This excellent essay collection connects storytelling to music, poetry, art, social studies, math, science, and physical education and provides sample stories and hands-on lesson plans for pre-school through middle school-plus classrooms. Opening articles use research and anecdotal experience to tell why a multiple sensory activity like storytelling trumps teach-to-the-test exercises. Chapters two through five present the "how-to" and for each lesson, include the appropriate national standards met, objectives, materials, instructional plans, some adaptations, assessments, and bibliography. The extensive suggested resource section includes book, non-book, professional, and student materials. Unfortunately the shortest chapter is "Middle School and Beyond," but many articles for younger audiences apply to older students also. "(I Got Those) Low-Down, Dirty, Emergent-Reader Blues" explains how a high-involvement preschool and kindergarten activity can be adapted for older students. A grandmother's poignant life story, Canada Geese in "Primary Grades," pairs with Who Am I Without Him? Short Stories about Girls and the Boys in Their Lives (Hyperion, 2004/VOYA June 2004). Persuasive Writing: Moving Beyond the Five-Paragraph Essay in "Elementary Grades" can easily extend to middle and high school. And the repeated storyboard suggestions throughout the book direct planning techniques for written as well as graphic presentations. The "Middle School and Beyond" chapter extends storytelling to poetry, bookmaking, myth, and visual literacy. Each chapter presents activities for reluctant readers as well as for students with learning disabilities and in English as a second language classes. It is afascinating collection with useful, creative surprises for classrooms and library programs. Reviewer: Lucy Schall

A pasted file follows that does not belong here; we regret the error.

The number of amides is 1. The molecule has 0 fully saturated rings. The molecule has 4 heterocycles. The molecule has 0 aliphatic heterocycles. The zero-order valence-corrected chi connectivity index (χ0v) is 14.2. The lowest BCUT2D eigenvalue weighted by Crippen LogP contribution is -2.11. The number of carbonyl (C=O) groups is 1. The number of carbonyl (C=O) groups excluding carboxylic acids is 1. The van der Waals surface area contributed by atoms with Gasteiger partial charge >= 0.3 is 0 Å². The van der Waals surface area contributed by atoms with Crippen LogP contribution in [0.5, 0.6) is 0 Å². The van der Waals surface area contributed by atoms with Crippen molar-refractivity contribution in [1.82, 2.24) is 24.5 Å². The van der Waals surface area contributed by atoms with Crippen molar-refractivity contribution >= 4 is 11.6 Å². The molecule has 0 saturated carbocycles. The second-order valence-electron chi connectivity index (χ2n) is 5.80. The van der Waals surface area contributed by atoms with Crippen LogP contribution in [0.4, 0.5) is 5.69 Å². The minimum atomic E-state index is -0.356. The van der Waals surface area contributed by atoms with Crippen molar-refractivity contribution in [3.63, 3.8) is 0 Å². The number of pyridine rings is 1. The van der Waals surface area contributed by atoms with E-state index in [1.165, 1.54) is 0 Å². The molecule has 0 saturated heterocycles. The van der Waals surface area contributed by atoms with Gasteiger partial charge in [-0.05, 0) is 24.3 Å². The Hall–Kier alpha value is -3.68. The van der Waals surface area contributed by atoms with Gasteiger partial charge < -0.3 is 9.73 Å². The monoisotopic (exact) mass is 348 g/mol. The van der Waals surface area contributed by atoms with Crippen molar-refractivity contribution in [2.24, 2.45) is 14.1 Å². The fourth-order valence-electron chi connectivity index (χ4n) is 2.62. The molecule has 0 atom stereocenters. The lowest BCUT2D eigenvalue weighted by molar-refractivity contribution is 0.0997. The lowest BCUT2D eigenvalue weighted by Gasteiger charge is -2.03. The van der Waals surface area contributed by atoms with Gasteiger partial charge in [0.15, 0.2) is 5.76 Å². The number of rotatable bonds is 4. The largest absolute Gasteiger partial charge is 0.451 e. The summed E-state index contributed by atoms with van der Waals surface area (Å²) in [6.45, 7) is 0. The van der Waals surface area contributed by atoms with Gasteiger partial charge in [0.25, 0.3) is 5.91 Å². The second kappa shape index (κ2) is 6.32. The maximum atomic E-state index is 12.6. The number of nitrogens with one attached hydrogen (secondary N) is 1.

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Product Details

  • ISBN-13: 9781591586944
  • Publisher: ABC-CLIO, Incorporated
  • Publication date: 6/22/2009
  • Pages: 342
  • Sales rank: 1,090,736
  • Product dimensions: 6.90 (w) x 9.80 (h) x 1.00 (d)

Table of Contents

Foreword Patricia C. McKissack xiii

Acknowledgments xvii

Introduction Sherry Norfolk Jane Stenson Diane Williams xix

Chapter One Foundations and Inspiration 1

Classroom Crossings: Serious and Sweet Tim Tingle 1

Storytelling in the 'Hood Susan Danoff 5

Leaving Our Children Behind: Literacy and National Standards Judith Black 11

Assessment of Storytelling Ann Bates 17

Leaping the Biggest Hurdle: Helping Shy Adults Overcome the Fear of Public Speaking Delanna Reed 23

Storytelling in Schools: Quantitative Studies and Innovative Projects Kate Dudding Jackie Baldwin 28

Chapter Two Preschool and Kindergarten 33

The Inextricable Link Between Language and Literacy Donna Washington 33

What Do You See? Visual Literacy and Story Structure Cathy Ward 38

The Root Children: Fiction or Nonfiction? Jane Stenson 41

Bringing the Story to Life with Puppets Marilyn Price Marilyn Price 43

(I Got Those) Low-Down, Dirty, Emergent-Reader Blues Andy Offutt Irwin 46

Story-Songs, Stepping-Stones to Literacy Pam Lindsey 50

Adventure to the Unnamed Planet Randy Taylor 54

The Turnip: The Great, Big, Enormous Power of Story Sherry Norfolk 57

Move It! Sarah Howard 62

The ESL Storytelling Class Catherine Crowley 65

Young Children Can Instinctively Navigate the Storytelling Landscape Diane Williams 70

Chapter Three Primary Grades 77

Stories Make a Difference Jane Stenson 77

Canada Geese Mary Gay Ducey 79